Licensing effort for Shiga toxin diagnostic tech awarded

By Joseph James Whitworth contact

- Last updated on GMT

Related tags: Escherichia coli

The technology was transferred under license to Alere
The technology was transferred under license to Alere
A joint effort to license assays that allow for the rapid detection of Shiga toxin has received a prize.

The Henry M. Jackson Foundation for the Advancement of Military Medicine (HJF) and the Uniformed Services University of the Health Sciences (USU) received the 2015 Federal Laboratory Consortium Award for Excellence in Technology Transfer.

It is for work on Shiga toxin-producing E. coli by Alison O'Brien, professor and chair of USU's Microbiology and Immunology Department, and her colleagues.

Two assay formats

USU researchers developed two assay formats that can detect Shiga toxin produced by multiple strains of E. coli.

The first is a detection technology used in food and clinical samples, while the second is a diagnostic assay that uses monoclonal antibodies, developed at USU, to detect Shiga toxins.

As a result, rapid tests are now able to detect and differentiate the toxins in about 30 minutes, allowing timely diagnosis of Shiga toxin-producing E. coli and appropriate treatment plans.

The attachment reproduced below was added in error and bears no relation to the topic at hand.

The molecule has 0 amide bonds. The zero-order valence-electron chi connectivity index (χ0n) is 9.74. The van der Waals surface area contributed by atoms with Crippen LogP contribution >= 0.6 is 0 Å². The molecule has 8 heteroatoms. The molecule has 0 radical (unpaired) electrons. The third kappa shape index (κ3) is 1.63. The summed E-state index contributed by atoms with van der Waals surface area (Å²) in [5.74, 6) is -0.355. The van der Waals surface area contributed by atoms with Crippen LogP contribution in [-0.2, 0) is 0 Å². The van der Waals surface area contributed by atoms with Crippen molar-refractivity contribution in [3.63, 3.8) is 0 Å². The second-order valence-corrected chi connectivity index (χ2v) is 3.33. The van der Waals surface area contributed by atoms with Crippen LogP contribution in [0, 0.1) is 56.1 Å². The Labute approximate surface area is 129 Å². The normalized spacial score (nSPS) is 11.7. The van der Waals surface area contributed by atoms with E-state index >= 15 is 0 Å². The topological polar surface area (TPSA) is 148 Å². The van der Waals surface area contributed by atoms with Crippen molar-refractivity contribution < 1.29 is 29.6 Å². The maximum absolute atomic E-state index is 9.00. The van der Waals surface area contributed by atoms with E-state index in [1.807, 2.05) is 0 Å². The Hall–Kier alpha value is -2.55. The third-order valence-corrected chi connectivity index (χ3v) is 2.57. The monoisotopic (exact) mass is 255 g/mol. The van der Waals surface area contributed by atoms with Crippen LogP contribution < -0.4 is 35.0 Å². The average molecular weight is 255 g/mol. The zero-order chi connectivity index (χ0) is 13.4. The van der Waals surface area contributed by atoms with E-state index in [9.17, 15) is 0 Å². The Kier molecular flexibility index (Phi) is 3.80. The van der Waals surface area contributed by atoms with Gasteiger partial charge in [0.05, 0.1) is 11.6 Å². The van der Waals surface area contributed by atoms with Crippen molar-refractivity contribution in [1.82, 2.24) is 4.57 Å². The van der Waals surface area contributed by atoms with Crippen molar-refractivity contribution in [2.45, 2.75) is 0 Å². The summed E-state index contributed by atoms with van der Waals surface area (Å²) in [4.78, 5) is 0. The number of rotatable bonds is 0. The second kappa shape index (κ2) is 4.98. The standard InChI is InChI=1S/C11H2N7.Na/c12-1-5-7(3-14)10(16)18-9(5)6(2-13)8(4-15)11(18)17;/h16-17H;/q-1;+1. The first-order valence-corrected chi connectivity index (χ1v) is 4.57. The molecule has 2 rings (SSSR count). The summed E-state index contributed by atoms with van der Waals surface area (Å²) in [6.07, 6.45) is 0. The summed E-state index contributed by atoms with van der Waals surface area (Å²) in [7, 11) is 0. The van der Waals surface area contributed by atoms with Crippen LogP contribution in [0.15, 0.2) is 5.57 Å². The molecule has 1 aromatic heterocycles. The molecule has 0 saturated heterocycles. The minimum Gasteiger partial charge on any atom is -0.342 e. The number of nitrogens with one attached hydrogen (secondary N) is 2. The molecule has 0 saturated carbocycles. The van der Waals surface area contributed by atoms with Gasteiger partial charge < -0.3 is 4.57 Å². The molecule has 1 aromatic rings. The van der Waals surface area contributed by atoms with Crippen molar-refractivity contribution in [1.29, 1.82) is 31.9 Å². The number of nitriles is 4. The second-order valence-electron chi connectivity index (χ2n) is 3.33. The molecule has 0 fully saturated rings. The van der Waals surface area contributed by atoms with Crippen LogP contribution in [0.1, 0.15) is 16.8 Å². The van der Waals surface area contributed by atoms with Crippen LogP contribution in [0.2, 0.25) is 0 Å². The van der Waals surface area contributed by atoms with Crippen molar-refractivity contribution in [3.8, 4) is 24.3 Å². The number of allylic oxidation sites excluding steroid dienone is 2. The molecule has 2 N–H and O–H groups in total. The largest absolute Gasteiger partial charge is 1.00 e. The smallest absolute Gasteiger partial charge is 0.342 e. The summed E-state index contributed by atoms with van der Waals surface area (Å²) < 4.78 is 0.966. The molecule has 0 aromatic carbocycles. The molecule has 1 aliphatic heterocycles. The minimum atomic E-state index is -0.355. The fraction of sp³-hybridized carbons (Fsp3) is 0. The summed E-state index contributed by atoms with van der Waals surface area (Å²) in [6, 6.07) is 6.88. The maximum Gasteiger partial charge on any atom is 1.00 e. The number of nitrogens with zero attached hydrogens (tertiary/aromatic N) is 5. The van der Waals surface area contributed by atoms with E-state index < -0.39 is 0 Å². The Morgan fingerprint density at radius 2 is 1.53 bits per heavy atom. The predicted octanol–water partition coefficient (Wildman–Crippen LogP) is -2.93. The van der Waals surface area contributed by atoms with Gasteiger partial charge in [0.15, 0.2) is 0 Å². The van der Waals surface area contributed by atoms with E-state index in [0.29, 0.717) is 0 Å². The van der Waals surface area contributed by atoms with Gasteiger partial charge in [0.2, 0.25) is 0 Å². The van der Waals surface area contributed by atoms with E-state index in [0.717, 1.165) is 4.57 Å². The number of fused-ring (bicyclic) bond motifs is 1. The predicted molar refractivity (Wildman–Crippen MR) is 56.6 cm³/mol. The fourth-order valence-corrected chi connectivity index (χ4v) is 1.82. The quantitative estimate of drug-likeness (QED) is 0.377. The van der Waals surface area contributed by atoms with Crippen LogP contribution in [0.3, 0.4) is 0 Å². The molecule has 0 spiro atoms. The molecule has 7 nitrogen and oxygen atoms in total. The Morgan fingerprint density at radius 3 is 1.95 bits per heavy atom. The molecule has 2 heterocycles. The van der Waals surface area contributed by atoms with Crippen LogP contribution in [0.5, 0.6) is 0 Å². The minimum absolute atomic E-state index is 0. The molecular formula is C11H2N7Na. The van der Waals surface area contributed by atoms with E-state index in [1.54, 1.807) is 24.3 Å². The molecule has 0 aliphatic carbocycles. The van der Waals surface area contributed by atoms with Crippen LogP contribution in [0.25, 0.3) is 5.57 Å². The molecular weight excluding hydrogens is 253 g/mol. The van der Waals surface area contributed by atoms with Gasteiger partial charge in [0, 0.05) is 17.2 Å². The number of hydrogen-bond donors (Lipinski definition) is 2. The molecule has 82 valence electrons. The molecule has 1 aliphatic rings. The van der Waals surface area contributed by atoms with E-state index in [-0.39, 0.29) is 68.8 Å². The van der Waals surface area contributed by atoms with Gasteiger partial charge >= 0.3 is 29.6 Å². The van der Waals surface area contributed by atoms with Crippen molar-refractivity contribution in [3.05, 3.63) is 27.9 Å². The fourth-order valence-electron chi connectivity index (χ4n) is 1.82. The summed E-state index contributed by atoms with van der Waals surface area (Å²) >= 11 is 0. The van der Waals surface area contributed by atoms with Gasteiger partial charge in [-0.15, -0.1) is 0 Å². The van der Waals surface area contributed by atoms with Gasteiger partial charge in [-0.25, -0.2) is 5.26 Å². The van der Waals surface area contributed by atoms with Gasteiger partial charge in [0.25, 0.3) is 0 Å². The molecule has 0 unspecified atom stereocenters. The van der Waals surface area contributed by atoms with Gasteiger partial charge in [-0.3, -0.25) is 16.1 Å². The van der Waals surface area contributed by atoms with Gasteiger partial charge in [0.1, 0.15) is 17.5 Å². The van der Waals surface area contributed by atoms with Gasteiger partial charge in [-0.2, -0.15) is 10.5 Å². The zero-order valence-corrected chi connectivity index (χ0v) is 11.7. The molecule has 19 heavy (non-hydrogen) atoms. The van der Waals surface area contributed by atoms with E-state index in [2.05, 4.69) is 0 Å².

The Shiga toxin diagnostic technology was transferred under a license to Alere, a company with a focus on rapid diagnostic products and licensed as Shiga Toxin Chek and Shiga Toxin Quik Chek.

To further the development of the Shiga toxin technology into a commercial product there was a cooperative research and development agreement with Alere and TechLab, a sublicensee of Alere.

Alere said the FDA had cleared the test for the US market in 2012.

The Federal Laboratory Consortium will present the award in April.

Shiga toxin challenge

Two strains of the Shiga toxin are responsible for 265,000 intestinal infections each year in the US.

Infections can result in acute diarrhea, hemorrhagic colitis, and in 5% to 10% of cases, life-threatening hemolytic uremic syndrome.

Dr O'Brien and her colleagues addressed the challenge that previous diagnoses were hampered by slowness of culturing methods, which could take at least 24 hours to complete, and the difficulty of diagnosing certain strains by culturing.

Existing detection kits did not provide the sensitivity necessary for rapid same-day testing of samples or diagnosis at physicians' offices and clinics.

“The work by Dr O'Brien and others stands as an important achievement that illustrates the frequently untold story about military medicine's commitment to sharing its advances with the civilian world,"​ said John W. Lowe, HJF president and CEO. 

Related topics: Food Safety & Quality

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